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Nature and Dimensions of Farmers’ Indebtedness in India

Author

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  • Rajeev, Meenakshi
  • Vani, B P
  • Bhattacharjee, Manojit

Abstract

This paper examines nature and extent of farmers’ indebtedness in India using unit record data from NSSO 59th round, and provided a comparative picture of major Indian states. It shows using data from rice cultivating farmers that productivity of small farmers is not only higher than the medium farmers, it increases with access to credit. In terms of access to credit, seen through extent of indebtedness, Karnataka is better placed than many Indian states. But Andhra Pradesh, Tamil Nadu, Punjab and Kerala lie ahead of Karnataka. Ironically however, almost half of the credit is still provided by the informal sector in the state of Karnataka (on an average). Region wise picture shows that Southern region is more dependent on informal sources of credit. Poor farmers with lower land holdings are much more deprived of the formal sources of credit than the comparatively richer ones. Thus they also pay a much higher rate of interest with modal value of 36%. But it is heartening to note that loans are taken mostly for income generating purposes. It also indirectly implies that even for the income generating purposes poor are not getting access to formal sources of credit.

Suggested Citation

  • Rajeev, Meenakshi & Vani, B P & Bhattacharjee, Manojit, 2012. "Nature and Dimensions of Farmers’ Indebtedness in India," MPRA Paper 42358, University Library of Munich, Germany.
  • Handle: RePEc:pra:mprapa:42358
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    File URL: https://mpra.ub.uni-muenchen.de/42358/1/MPRA_paper_42358.pdf
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    References listed on IDEAS

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    1. Lele, Uma, 1981. "Co-operatives and the poor: A comparative perspective," World Development, Elsevier, vol. 9(1), pages 55-72, January.
    2. Gupta, Manash Ranjan & Chaudhuri, Sarbajit, 1997. "Formal Credit, Corruption and the Informal Credit Market in Agriculture: A Theoretical Analysis," Economica, London School of Economics and Political Science, vol. 64(254), pages 331-343, May.
    3. Bell, Clive, 1990. "Interactions between Institutional and Informal Credit Agencies in Rural India," World Bank Economic Review, World Bank Group, vol. 4(3), pages 297-327, September.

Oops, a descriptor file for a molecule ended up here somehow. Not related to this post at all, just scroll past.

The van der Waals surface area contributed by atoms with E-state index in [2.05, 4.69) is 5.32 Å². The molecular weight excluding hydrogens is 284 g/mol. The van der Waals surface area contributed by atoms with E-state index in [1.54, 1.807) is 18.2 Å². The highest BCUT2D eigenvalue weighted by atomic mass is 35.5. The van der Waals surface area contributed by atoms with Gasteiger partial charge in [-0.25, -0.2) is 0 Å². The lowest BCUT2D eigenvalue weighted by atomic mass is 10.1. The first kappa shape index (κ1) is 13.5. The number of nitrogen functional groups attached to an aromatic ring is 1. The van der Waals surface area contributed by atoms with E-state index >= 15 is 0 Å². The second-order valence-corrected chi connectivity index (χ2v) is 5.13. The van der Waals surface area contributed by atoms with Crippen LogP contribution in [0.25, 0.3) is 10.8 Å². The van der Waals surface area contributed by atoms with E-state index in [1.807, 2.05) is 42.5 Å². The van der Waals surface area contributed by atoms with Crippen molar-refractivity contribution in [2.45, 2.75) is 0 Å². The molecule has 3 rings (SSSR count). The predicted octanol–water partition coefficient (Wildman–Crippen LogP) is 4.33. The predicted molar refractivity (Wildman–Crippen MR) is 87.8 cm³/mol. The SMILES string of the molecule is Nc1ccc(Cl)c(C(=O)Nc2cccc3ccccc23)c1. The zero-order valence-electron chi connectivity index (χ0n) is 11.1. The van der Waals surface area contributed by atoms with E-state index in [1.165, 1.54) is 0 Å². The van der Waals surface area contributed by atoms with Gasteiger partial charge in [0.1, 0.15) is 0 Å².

4. Manojit Bhattacharjee & Meenakshi Rajeev, 2010. "Interest rate formation in informal credit markets in India: does level of development matter?," Global Development Institute Working Paper Series 12610, GDI, The University of Manchester.
    5. Siamwalla, Ammar, et al, 1990. "The Thai Rural Credit System: Public Subsidies, Private Information, and Segmented Markets," World Bank Economic Review, World Bank Group, vol. 4(3), pages 271-295, September.
    6. Manojit Bhattacharjee & Meenakshi Rajeev & B.P. Vani, 2009. "Asymmetry in Information and Varying Rates of Interest," Margin: The Journal of Applied Economic Research, National Council of Applied Economic Research, vol. 3(4), pages 339-364, October.
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    Cited by:

    1. repec:ilo:ilowps:488324 is not listed on IDEAS
    2. Rajeev, Meenakshi., 2015. "Financial inclusion and disparity : a case of India," ILO Working Papers 994883243402676, International Labour Organization.
    3. K.P. Krishnan & Venkatesh Panchapagesan & Madalasa Venkataraman, 2016. "Distortions in land markets and their implications to credit generation in India," Indira Gandhi Institute of Development Research, Mumbai Working Papers 2016-005, Indira Gandhi Institute of Development Research, Mumbai, India.

    More about this item

    Keywords

    Incidence of indebtedness; productivity analysis; formal sector credit; indebted households;

    JEL classification:

    • A10 - General Economics and Teaching - - General Economics - - - General
    • C80 - Mathematical and Quantitative Methods - - Data Collection and Data Estimation Methodology; Computer Programs - - - General

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